The Dermaroller, How It Works and Its Benefits
Microneedling with dermaroller is a new technique that treats scars, stretch marks and wrinkles, and for overall facial rejuvenation. It is a trouble-free and fairly cheap modality that is also used for transdermal administration of drugs.
Dermaroller first became popular as a simple way of treating scars, specifically acne scars. It may be used safely by any licensed dermatologist with minimum training.
The Dermarolling Instrument
The typical dermaroller used for acne scars is drum-shaped and studded with 192 microneedles – 0,1 mm in diameter and 0.5 to 1.5 mm in length – arranged in eight rows. The microneedles are etched into silicon or medical-grade stainless steel with the use of reactive ion techniques. Gamma irradiation is used to pre-sterilize the instrument. Medical dermarollers may only be used once.
How It Works
The length of each medical dermaroller needle is 0.5-1.5 mm. During treatment, the needles prick into the stratum corneum of the skin and create holes known as microconduits, without damaging the epidermis. Dermarolling over a particular area 15 times makes about 250 holes for every square centimeter. Microneedling spurs the release of growth factors that stimulate new collagen (natural collagen) and elastin formation in the topmost layer of the skin called the papillary dermis. Additionally, new capillaries are formed, and with this post-treatment neovascularisation and neocollagenesis comes a visible reduction of scar tissue. Thus, the procedure is fittingly called “percutaneous collagen induction therapy,” and has been used in photoageing treatments as well.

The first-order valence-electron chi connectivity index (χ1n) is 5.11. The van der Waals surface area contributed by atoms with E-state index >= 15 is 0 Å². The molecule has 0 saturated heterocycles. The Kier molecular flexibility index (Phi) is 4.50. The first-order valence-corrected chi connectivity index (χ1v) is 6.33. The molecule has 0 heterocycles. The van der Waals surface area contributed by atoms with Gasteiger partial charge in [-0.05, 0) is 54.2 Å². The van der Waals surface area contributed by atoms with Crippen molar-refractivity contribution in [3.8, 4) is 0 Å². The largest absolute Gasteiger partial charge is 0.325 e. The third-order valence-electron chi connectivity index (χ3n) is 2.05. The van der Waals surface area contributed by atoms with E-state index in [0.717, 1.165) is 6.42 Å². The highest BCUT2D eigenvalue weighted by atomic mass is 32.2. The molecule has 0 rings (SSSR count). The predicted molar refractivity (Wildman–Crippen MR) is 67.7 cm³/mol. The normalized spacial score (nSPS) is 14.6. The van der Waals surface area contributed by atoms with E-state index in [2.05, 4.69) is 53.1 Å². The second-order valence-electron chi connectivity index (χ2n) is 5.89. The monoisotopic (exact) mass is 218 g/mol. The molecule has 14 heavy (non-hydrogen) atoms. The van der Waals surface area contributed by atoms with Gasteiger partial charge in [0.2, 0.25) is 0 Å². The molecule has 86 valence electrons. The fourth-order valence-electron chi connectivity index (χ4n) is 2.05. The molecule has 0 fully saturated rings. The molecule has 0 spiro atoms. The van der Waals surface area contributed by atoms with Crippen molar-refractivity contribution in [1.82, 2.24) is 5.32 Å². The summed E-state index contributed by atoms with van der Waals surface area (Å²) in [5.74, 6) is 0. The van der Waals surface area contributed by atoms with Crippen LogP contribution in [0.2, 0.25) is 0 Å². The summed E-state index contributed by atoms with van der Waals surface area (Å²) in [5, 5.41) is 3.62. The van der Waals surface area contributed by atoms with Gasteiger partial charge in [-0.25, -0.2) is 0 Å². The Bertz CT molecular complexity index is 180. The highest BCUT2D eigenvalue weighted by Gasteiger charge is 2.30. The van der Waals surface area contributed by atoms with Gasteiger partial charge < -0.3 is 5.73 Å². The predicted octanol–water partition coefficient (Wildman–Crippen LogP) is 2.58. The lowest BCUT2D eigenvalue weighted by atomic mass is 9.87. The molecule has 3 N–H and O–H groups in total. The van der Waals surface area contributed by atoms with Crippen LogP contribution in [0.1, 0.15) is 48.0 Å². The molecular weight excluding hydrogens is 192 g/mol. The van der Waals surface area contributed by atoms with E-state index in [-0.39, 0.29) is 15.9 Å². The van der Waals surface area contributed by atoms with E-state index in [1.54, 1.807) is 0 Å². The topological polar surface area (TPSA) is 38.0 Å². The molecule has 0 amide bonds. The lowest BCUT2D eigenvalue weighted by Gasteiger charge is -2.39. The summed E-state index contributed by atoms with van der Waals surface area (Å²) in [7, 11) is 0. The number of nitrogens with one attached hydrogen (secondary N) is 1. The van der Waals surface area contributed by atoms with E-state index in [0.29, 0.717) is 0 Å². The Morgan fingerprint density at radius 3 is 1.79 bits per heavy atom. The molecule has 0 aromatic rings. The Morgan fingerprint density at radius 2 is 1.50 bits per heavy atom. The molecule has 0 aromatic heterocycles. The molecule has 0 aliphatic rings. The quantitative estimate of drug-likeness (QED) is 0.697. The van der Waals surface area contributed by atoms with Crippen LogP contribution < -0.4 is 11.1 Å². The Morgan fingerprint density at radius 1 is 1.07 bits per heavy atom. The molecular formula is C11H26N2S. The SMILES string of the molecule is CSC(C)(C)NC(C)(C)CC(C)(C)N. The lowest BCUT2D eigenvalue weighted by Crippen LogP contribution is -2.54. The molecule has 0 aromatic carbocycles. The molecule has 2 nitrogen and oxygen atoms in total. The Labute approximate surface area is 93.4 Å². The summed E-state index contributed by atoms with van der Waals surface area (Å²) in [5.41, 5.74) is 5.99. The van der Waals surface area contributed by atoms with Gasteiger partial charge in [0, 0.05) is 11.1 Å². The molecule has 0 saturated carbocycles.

Dermarolling and Acne Scars
Microneedling or dermarolling is fast and simple procedure that can be done in any office. The treatment area is first anesthetized using topical anesthesia for 45 to 60 minutes. When the area has been readied, the dermatologist begins dermarolling, making 15 to 20 vertical, horizontal and oblique, horizontal and diagonal strokes. The site is then wetted using saline pads. The whole procedure runs for 15 to 20 minutes, depending on the size of the treatment area.
Prior to the next treatment, there should be at least a six-week gap, the period it takes the body to manufacture new natural collagen. Moderate acne scars will probably require three to four treatments.
In general, microneedling is well-tolerated by patients, although it can cause erythema, which may last for a maximum of three days following treatment. Photoprotection for one week is recommended and application of local antibiotic creams may be necessary. Patients are normally able to return to work the following day.
Home-use dermarollers are often shorter than 0.15 mm in length, and are very useful for the transdermal delivery of lipopeptides and many other anti-aging substances. Most brands may be used twice weekly for up to a hundred times. After every use, the rollers must be cleaned with hot tap water and shaken dry.